June 30, 1908, in central Siberia, a huge aerial explosion takes place, presumably caused by a comet fragment formed by ice that, when it explodes in the Earth's atmosphere, destroys about 2,000 km2 of pine forests

On this day (June 30), 1908, near the Podkamennaya Tunguska River, in central Siberia, a huge aerial explosion takes place, presumably caused by a comet fragment formed by ice that, when bursting into the earth's atmosphere, devastates about 2,000 km2 of pine forests.
The explosion over the sparsely populated East Siberian taiga flattened an estimated 80 million trees in an area of ​​2,150 km² of forest. The explosion is generally attributed to the air burst from a meteoroid. It is classified as an impact event, even though an impact crater has never been found; the object is believed to have disintegrated at an altitude of 5 to 10 kilometers rather than hitting the Earth's surface.
Due to the remoteness of the site and the limited instrumentation available at the time of the event, modern scientific interpretations of its cause and magnitude have been based primarily on damage assessments and geological surveys conducted many years after the event.
The first scientific expedition to reach the area did so 19 years later. In 1921, Leonid Kulik, the chief curator of the St. Petersburg Museum's meteorite collection, led an expedition to Tunguska. However, harsh conditions in the interior of Siberia prevented the team from reaching the blast area. In 1927, a new expedition, again led by Kulik, finally managed to reach the goal.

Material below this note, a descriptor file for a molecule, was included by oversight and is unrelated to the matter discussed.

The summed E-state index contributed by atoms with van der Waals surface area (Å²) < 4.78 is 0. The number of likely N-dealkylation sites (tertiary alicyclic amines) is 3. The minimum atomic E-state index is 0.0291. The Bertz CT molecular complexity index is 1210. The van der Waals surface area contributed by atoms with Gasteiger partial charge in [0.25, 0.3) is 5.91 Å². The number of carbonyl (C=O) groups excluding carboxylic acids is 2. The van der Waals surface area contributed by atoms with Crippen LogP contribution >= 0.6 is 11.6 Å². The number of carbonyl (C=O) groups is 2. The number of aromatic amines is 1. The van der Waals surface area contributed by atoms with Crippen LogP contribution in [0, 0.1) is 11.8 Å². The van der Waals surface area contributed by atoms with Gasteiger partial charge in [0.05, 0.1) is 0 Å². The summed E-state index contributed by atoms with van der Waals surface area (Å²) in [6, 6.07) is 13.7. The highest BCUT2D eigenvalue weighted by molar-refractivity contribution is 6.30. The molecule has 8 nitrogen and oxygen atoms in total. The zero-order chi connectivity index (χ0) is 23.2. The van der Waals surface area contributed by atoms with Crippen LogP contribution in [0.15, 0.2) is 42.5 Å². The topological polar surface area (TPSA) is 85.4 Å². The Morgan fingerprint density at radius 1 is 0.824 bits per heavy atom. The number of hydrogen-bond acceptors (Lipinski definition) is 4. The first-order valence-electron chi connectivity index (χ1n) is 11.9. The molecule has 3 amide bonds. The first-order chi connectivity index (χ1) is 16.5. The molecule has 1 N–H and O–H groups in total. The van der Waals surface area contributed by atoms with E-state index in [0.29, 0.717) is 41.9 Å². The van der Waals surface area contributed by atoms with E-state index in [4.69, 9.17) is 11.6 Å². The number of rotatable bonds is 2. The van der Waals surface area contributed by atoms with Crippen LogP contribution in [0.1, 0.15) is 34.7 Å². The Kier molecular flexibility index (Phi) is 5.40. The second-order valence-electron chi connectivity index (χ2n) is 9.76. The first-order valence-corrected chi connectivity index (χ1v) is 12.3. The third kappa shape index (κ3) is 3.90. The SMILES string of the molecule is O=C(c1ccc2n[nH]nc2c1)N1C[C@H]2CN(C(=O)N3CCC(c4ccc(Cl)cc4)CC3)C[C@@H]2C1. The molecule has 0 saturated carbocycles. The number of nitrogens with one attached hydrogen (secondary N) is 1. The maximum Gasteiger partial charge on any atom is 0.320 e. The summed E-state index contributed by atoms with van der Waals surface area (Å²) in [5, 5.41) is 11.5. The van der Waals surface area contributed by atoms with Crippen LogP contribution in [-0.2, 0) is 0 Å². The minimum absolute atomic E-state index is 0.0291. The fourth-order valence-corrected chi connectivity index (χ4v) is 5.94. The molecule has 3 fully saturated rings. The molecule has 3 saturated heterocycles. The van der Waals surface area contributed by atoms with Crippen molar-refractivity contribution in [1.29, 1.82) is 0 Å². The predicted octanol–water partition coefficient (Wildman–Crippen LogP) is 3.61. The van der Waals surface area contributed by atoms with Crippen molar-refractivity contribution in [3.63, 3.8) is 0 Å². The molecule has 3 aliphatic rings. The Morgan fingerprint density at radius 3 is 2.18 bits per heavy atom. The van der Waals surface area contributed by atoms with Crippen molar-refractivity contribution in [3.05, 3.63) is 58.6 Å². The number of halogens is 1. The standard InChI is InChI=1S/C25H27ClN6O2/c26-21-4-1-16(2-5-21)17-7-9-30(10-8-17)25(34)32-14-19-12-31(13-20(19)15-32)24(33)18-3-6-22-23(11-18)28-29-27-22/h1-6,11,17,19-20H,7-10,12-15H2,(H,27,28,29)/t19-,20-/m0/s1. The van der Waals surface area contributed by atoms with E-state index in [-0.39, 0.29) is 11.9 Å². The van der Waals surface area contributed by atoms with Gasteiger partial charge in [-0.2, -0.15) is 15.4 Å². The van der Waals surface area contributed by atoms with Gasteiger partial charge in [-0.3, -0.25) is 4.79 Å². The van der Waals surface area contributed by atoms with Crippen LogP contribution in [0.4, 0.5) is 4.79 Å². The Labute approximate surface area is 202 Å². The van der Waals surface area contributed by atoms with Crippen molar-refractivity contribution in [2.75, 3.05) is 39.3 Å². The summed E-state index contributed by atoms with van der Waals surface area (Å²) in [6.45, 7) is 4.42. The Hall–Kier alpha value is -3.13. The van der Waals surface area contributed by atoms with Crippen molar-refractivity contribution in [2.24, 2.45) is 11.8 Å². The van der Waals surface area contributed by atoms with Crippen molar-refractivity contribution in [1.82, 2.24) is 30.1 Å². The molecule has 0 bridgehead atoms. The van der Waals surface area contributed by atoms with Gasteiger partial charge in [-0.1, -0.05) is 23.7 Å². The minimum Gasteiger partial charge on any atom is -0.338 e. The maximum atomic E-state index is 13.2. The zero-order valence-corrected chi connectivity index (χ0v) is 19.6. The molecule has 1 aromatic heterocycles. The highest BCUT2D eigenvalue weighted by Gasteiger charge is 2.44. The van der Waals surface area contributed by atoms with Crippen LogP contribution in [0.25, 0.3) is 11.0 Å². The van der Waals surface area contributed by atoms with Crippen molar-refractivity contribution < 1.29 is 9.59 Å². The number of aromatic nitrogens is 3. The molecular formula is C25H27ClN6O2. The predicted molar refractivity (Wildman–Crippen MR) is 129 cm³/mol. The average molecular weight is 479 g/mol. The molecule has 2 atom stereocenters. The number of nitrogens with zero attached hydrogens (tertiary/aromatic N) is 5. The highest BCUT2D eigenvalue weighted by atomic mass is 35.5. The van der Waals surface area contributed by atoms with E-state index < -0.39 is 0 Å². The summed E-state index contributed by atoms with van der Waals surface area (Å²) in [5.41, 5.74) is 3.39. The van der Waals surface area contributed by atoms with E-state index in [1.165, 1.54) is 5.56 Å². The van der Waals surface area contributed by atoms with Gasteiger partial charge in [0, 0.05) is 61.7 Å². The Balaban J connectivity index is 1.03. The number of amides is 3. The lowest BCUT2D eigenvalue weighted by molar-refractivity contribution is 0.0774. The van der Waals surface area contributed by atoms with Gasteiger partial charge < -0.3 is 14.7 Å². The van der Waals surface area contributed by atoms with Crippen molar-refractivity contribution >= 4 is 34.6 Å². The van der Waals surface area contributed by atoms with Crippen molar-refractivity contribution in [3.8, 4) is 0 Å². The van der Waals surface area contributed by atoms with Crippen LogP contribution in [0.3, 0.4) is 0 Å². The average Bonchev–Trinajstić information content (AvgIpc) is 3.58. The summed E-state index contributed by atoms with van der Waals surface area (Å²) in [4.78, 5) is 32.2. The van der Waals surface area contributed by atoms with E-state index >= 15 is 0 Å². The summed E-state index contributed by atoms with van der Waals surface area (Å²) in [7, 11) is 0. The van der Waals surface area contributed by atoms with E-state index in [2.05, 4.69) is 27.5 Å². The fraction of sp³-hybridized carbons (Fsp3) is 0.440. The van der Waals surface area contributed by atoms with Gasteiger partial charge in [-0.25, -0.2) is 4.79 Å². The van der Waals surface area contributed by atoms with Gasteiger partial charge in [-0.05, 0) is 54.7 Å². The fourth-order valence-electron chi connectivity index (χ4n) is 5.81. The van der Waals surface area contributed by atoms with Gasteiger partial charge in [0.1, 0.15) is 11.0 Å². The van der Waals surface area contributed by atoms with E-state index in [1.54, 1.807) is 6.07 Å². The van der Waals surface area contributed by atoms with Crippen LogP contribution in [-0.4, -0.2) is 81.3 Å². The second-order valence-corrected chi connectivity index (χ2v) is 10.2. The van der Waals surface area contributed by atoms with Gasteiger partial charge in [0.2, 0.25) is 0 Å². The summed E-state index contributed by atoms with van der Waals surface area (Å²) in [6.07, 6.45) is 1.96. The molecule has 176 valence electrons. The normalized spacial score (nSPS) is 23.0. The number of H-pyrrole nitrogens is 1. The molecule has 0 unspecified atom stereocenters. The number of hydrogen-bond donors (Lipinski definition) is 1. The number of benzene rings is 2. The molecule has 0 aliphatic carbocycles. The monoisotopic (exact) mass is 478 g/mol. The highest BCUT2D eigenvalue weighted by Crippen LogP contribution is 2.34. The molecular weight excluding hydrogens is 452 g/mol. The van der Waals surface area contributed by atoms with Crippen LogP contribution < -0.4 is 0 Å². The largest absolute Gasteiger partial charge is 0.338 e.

Studies have produced different estimates of the size of the meteoroid, on the order of 50 to 190 meters, depending on whether the body entered at low or high speed. It is estimated that the shock wave of the airburst would have measured 5.0 on the Richter magnitude scale, and estimates of its energy ranged from 3 to 30 megatons of TNT (13-126 petajoules) (could be equivalent to around 185 Hiroshima bombs).
The Tunguska event is the largest recorded Earth impact event in history, although much larger impacts have occurred in prehistoric times.
As a curiosity, comment on the testimony of a witness who was about 64 kilometers from the epicenter, in Vanavara, who witnessed the explosion of heat while being fired from his chair;

Suddenly, in the northern sky... the sky split in two and, above the forest, the entire northern part of the sky seemed to be covered in fire... At that moment, there was an explosion in the sky and a great crash... The crash was followed by a sound like stones falling from the sky or guns being fired. The earth shook.

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- what happened?
- what happened?
- was it you?
- not
- could it have been a meteorite?
- a meteor?
- maybe
- and why would it make so much noise to put gold in a box?
- insert gold?
- didn't you say that?
- no, I said meteorite
- well, put "orito"
- no, a meteorite is a boulder that comes from space and can hit the Earth
- ah... ok... wow... well that's it...

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